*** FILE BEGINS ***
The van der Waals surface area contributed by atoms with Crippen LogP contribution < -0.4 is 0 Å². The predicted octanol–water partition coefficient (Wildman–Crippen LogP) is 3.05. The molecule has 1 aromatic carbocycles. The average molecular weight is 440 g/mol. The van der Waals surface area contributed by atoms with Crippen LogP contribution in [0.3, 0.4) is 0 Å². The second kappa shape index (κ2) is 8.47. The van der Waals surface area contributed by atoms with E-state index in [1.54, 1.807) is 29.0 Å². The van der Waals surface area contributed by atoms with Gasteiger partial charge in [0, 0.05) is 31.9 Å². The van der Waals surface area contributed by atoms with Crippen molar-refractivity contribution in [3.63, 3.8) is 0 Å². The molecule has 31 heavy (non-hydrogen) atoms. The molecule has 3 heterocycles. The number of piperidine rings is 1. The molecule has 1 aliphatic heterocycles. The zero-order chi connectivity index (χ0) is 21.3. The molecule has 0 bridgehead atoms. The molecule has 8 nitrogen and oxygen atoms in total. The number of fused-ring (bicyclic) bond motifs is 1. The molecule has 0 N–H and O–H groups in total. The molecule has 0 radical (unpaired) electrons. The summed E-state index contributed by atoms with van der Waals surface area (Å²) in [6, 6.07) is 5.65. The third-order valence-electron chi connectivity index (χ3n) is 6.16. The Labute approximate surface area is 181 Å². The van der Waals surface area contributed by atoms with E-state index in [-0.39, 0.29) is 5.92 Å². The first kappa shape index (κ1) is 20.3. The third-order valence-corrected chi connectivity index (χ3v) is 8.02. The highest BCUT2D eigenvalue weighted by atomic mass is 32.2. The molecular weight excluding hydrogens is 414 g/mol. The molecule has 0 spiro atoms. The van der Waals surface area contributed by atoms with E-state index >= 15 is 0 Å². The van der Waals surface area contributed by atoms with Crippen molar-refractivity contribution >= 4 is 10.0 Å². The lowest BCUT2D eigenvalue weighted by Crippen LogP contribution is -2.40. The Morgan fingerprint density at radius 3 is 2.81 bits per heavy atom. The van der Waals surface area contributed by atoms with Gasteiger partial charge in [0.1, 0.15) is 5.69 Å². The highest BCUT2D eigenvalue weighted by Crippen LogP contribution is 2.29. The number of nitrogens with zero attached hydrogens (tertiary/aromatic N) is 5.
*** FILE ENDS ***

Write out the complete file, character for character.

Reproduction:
The van der Waals surface area contributed by atoms with Crippen LogP contribution < -0.4 is 0 Å². The predicted octanol–water partition coefficient (Wildman–Crippen LogP) is 3.05. The molecule has 1 aromatic carbocycles. The average molecular weight is 440 g/mol. The van der Waals surface area contributed by atoms with Crippen LogP contribution in [0.3, 0.4) is 0 Å². The second kappa shape index (κ2) is 8.47. The van der Waals surface area contributed by atoms with E-state index in [1.54, 1.807) is 29.0 Å². The van der Waals surface area contributed by atoms with Gasteiger partial charge in [0, 0.05) is 31.9 Å². The van der Waals surface area contributed by atoms with Crippen molar-refractivity contribution in [3.63, 3.8) is 0 Å². The molecule has 31 heavy (non-hydrogen) atoms. The molecule has 3 heterocycles. The number of piperidine rings is 1. The molecule has 1 aliphatic heterocycles. The zero-order chi connectivity index (χ0) is 21.3. The molecule has 0 bridgehead atoms. The molecule has 8 nitrogen and oxygen atoms in total. The number of fused-ring (bicyclic) bond motifs is 1. The molecule has 0 N–H and O–H groups in total. The molecule has 0 radical (unpaired) electrons. The summed E-state index contributed by atoms with van der Waals surface area (Å²) in [6, 6.07) is 5.65. The third-order valence-electron chi connectivity index (χ3n) is 6.16. The Labute approximate surface area is 181 Å². The van der Waals surface area contributed by atoms with E-state index in [-0.39, 0.29) is 5.92 Å². The first kappa shape index (κ1) is 20.3. The third-order valence-corrected chi connectivity index (χ3v) is 8.02. The highest BCUT2D eigenvalue weighted by atomic mass is 32.2. The molecular weight excluding hydrogens is 414 g/mol. The molecule has 0 spiro atoms. The van der Waals surface area contributed by atoms with E-state index >= 15 is 0 Å². The van der Waals surface area contributed by atoms with Crippen molar-refractivity contribution >= 4 is 10.0 Å². The lowest BCUT2D eigenvalue weighted by Crippen LogP contribution is -2.40. The Morgan fingerprint density at radius 3 is 2.81 bits per heavy atom. The van der Waals surface area contributed by atoms with Gasteiger partial charge in [0.1, 0.15) is 5.69 Å². The highest BCUT2D eigenvalue weighted by Crippen LogP contribution is 2.29. The number of nitrogens with zero attached hydrogens (tertiary/aromatic N) is 5.